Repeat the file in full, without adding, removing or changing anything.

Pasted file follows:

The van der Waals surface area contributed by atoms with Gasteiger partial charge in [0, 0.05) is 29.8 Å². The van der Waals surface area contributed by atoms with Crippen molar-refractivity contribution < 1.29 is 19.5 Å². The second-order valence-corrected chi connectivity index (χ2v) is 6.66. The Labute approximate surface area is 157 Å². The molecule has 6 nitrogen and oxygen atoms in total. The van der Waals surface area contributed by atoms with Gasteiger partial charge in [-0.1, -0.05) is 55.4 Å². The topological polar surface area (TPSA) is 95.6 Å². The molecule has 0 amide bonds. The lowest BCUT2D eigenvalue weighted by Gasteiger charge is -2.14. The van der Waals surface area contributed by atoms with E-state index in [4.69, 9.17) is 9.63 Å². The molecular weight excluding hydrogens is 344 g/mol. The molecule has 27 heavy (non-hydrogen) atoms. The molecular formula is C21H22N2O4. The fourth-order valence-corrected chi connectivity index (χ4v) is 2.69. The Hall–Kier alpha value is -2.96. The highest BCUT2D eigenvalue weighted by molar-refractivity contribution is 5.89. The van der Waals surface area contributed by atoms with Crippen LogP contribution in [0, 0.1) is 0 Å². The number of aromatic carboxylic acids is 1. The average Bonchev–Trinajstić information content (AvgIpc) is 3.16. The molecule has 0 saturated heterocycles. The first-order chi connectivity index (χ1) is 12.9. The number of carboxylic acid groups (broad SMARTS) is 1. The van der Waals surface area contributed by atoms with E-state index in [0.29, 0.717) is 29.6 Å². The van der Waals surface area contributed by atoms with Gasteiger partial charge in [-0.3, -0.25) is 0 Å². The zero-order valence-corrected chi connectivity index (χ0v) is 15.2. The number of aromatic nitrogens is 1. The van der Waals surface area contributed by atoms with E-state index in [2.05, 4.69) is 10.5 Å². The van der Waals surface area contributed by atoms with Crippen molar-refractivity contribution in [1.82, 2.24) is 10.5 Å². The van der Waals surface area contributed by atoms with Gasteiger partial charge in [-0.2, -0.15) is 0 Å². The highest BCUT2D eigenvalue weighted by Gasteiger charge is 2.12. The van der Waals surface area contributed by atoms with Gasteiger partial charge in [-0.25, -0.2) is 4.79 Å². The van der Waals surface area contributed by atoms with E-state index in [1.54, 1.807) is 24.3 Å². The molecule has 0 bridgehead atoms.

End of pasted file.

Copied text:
The van der Waals surface area contributed by atoms with Gasteiger partial charge in [0, 0.05) is 29.8 Å². The van der Waals surface area contributed by atoms with Crippen molar-refractivity contribution < 1.29 is 19.5 Å². The second-order valence-corrected chi connectivity index (χ2v) is 6.66. The Labute approximate surface area is 157 Å². The molecule has 6 nitrogen and oxygen atoms in total. The van der Waals surface area contributed by atoms with Gasteiger partial charge in [-0.1, -0.05) is 55.4 Å². The topological polar surface area (TPSA) is 95.6 Å². The molecule has 0 amide bonds. The lowest BCUT2D eigenvalue weighted by Gasteiger charge is -2.14. The van der Waals surface area contributed by atoms with E-state index in [4.69, 9.17) is 9.63 Å². The molecular weight excluding hydrogens is 344 g/mol. The molecule has 27 heavy (non-hydrogen) atoms. The molecular formula is C21H22N2O4. The fourth-order valence-corrected chi connectivity index (χ4v) is 2.69. The Hall–Kier alpha value is -2.96. The highest BCUT2D eigenvalue weighted by molar-refractivity contribution is 5.89. The van der Waals surface area contributed by atoms with Crippen LogP contribution in [0, 0.1) is 0 Å². The number of aromatic carboxylic acids is 1. The average Bonchev–Trinajstić information content (AvgIpc) is 3.16. The molecule has 0 saturated heterocycles. The first-order chi connectivity index (χ1) is 12.9. The number of carboxylic acid groups (broad SMARTS) is 1. The van der Waals surface area contributed by atoms with E-state index in [0.29, 0.717) is 29.6 Å². The van der Waals surface area contributed by atoms with Gasteiger partial charge in [-0.3, -0.25) is 0 Å². The zero-order valence-corrected chi connectivity index (χ0v) is 15.2. The number of aromatic nitrogens is 1. The van der Waals surface area contributed by atoms with E-state index in [2.05, 4.69) is 10.5 Å². The van der Waals surface area contributed by atoms with Crippen molar-refractivity contribution in [1.82, 2.24) is 10.5 Å². The van der Waals surface area contributed by atoms with Gasteiger partial charge in [-0.2, -0.15) is 0 Å². The highest BCUT2D eigenvalue weighted by Gasteiger charge is 2.12. The van der Waals surface area contributed by atoms with Gasteiger partial charge in [-0.25, -0.2) is 4.79 Å². The van der Waals surface area contributed by atoms with E-state index in [1.54, 1.807) is 24.3 Å². The molecule has 0 bridgehead atoms.